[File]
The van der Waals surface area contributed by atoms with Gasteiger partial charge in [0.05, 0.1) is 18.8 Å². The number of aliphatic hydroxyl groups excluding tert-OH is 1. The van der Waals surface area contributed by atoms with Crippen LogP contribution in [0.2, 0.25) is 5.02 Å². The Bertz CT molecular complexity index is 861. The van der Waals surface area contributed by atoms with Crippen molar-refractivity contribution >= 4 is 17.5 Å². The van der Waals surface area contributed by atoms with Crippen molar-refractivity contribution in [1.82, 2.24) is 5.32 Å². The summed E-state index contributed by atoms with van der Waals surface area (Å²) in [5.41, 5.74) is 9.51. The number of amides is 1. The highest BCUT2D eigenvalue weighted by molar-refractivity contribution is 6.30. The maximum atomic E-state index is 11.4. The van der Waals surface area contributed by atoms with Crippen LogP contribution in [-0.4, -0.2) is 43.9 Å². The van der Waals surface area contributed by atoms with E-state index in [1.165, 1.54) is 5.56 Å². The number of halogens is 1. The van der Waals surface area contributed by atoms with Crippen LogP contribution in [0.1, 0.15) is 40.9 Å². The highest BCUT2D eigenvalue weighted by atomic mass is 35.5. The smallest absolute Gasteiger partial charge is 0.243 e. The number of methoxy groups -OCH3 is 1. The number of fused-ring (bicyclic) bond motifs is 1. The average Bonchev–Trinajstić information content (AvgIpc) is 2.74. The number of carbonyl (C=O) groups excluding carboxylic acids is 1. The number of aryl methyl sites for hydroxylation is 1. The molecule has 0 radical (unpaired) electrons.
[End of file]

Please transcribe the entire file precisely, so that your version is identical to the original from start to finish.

The van der Waals surface area contributed by atoms with Gasteiger partial charge in [0.05, 0.1) is 18.8 Å². The number of aliphatic hydroxyl groups excluding tert-OH is 1. The van der Waals surface area contributed by atoms with Crippen LogP contribution in [0.2, 0.25) is 5.02 Å². The Bertz CT molecular complexity index is 861. The van der Waals surface area contributed by atoms with Crippen molar-refractivity contribution >= 4 is 17.5 Å². The van der Waals surface area contributed by atoms with Crippen molar-refractivity contribution in [1.82, 2.24) is 5.32 Å². The summed E-state index contributed by atoms with van der Waals surface area (Å²) in [5.41, 5.74) is 9.51. The number of amides is 1. The highest BCUT2D eigenvalue weighted by molar-refractivity contribution is 6.30. The maximum atomic E-state index is 11.4. The van der Waals surface area contributed by atoms with Crippen LogP contribution in [-0.4, -0.2) is 43.9 Å². The van der Waals surface area contributed by atoms with E-state index in [1.165, 1.54) is 5.56 Å². The number of halogens is 1. The van der Waals surface area contributed by atoms with Crippen LogP contribution in [0.1, 0.15) is 40.9 Å². The highest BCUT2D eigenvalue weighted by atomic mass is 35.5. The smallest absolute Gasteiger partial charge is 0.243 e. The number of methoxy groups -OCH3 is 1. The number of fused-ring (bicyclic) bond motifs is 1. The average Bonchev–Trinajstić information content (AvgIpc) is 2.74. The number of carbonyl (C=O) groups excluding carboxylic acids is 1. The number of aryl methyl sites for hydroxylation is 1. The molecule has 0 radical (unpaired) electrons.